• Sam White

Dear Colonized Nations: Almost Everything You Know About ‘Weeds’ is a Lie.

When it comes to lawn care and gardening, the most commonly taught rule of thumb is that weeds are the number one arch-nemesis of your yard. But contrary to popular belief (and a multi-billion dollar weed killing industry) certain weeds are actually incredibly beneficial not only to your lawn or garden, but to many species of wildlife as well.


(Photo by Martin Kníže on Unsplash)

The concept of a clean-cut suburban lawn is actually a result of colonization. Having a lawn was a symbol of high status in 16th century Europe, and it was common practice for the wealthy to plow their land to create rolling ‘laundes’ or open meadow-like fields.


In the 17th century, wealthy landowners began to cut sprawling glade-like lawns which were important to use for their herds of grazing livestock. This practice eventually trickled down into the working class and became a tradition amongst many land and homeowners.


It was also said to be used as a war tactic–keeping short and tidy grasslands surrounding castles and fortresses helped armies to see incoming enemies from farther away.


And while having a lawn was ideal for that specific geographic area of the world, it’s not practical for the rest of the planet’s diverse topography and climate. When Europeans came to colonize places like America, they brought with them all of their customs, culture, and tradition—including the concept of keeping a neat and short lawn.


This means that most modern species of grass are actually invasive. When North America was colonized, Europeans brought with them the necessary grass seeds needed to create and cultivate these specific types of lawns, replacing all of the native flora with their species of short lawn grass. So, the narrative that 'weeds' are a threat to your yard is false, and a direct result of European colonization.


(Photo by Emiel Molenaar on Unsplash)

While many weeds are thought to be a menace to grass and other garden plants, depending on the species, they can be extremely helpful to the vitality of the soil and, most importantly, native wildlife. These plants are used for pollination, shelter for the smaller critters, and food sources for others.


Many of these 'weeds' even have medicinal benefits for human health. It's important to identify which plants are beneficial, so let's begin by taking a closer look at three of the most commonly misunderstood lawn and garden weeds.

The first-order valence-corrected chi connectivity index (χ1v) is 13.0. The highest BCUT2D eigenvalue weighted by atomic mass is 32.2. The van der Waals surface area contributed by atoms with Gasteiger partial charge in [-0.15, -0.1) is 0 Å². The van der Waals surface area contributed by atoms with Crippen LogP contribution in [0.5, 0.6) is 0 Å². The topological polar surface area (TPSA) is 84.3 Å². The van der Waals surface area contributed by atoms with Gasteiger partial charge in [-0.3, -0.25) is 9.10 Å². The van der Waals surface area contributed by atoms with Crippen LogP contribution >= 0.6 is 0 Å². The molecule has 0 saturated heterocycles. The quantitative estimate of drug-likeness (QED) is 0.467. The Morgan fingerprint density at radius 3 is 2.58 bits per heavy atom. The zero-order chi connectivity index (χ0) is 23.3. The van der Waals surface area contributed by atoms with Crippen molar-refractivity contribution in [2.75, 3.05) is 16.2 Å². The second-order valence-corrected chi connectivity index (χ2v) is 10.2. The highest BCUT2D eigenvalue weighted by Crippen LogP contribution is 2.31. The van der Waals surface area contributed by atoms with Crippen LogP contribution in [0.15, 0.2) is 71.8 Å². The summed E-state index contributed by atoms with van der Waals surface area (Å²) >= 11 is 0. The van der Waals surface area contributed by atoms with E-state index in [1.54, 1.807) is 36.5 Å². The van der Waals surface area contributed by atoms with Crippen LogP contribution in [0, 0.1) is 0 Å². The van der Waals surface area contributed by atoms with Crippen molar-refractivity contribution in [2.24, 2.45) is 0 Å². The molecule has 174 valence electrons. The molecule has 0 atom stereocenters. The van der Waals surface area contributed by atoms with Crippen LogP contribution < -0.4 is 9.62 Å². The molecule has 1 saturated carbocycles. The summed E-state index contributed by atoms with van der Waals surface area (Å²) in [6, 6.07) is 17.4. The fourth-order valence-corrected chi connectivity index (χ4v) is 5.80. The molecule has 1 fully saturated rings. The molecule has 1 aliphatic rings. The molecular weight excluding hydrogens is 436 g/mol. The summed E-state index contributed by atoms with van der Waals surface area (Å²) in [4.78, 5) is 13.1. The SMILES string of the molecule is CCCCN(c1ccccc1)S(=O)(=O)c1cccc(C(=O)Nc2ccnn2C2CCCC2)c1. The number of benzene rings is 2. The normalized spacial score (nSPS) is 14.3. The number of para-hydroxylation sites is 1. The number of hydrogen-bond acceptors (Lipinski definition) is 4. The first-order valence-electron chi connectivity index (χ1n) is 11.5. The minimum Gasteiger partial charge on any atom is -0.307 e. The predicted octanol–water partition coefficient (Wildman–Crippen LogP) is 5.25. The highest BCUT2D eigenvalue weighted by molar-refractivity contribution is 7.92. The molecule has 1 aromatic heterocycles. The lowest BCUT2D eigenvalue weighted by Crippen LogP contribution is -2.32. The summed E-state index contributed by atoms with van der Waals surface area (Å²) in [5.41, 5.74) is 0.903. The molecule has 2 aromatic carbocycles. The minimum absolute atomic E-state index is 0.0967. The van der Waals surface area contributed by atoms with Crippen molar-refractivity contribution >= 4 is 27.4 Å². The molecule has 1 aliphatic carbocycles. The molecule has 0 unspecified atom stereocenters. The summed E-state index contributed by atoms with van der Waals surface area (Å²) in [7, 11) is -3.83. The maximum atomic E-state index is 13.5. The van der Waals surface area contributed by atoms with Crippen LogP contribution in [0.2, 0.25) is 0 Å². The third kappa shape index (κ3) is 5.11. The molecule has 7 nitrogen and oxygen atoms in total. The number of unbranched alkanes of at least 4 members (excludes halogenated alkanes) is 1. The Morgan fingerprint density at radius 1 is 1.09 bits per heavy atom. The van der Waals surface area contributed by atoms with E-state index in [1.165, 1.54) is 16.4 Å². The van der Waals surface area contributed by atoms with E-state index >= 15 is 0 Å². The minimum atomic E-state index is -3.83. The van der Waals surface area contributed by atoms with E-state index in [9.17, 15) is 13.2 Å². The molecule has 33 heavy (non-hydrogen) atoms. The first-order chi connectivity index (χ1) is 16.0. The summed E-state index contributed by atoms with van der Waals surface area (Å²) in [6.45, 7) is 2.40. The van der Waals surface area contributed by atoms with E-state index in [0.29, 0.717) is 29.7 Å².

1. Dandelions

Possibly the most commonly known and easily recognized weed, the dandelion (or Taraxacum officinale) is an incredibly useful and nutrient-rich flower that really gets a wildly undeserved bad rap.


Because of their long bloom-life and affinity to being largely populous, dandelions are possibly one of the most important plants used for pollination—a process that quite literally supports the entirety of life on Earth.


Dandelions are also packed with nutrients and minerals that are beneficial to humans. Their leaves and stems have been used for thousands of years in food, medicine, and teas to aid with things like digestion and inflammation.


2. Clover (Green and White)

Green clover (or Trifolium) is another commonly pulled plant that’s a good thing to keep around. Clover is wonderful for soil as it pulls nitrogen from the air and deposits it into the ground, which nourishes the surrounding plants. It’s also an important food source for earthworms (who are also super important fertilizers!) as well as mammals like wild rabbits and deer, who would otherwise go snacking on the goodies in your garden.


Another member of the clover family, the white clover (or Trifolium repens) is similar to its green counterpart in the fact that it also pulls nitrogen from the air to help fertilize and nourish the soil. Because of this, it will most likely show up on its own in parts of the soil that are nutrient-deficient. Its white flowers are also a nutritious food source for many animals such as rabbits, deer, foxes, groundhogs, woodchucks, some species of birds, and many species of insects.


3. Chickweed

Chickweed (or Stellaria Media) is another edible and medicinal weed. Although chickweed is found in many places in Europe, it's long been naturalized across the globe and has been said to have been used by Native Americans in many medicinal rituals.


High in vitamins and nutrients, chickweed also can easily be used in cooking. When consumed, it's been said to help with things like inflammation and appetite control.


Chickweed in your yard is a good indicator that your soil is lacking in nutrients. Keeping them around will help you take better care of your lawn or garden. Chickweed is a great food source for many animals, particularly many species of wild sparrow.


(Photo by Christian Widell on Unsplash)

There are hundreds (possibly even thousands) of species of weeds that have their own advantageous properties. Although it’s become a modern societal norm to have a clean-cut, well-manicured lawn, consider the damage being done to the native plant and animal life by cutting it all away. The next time you’re doing some landscaping, do some research before getting rid of any weeds; you could be doing yourself, your yard, and the local wildlife a big favor.

 White Ember Letters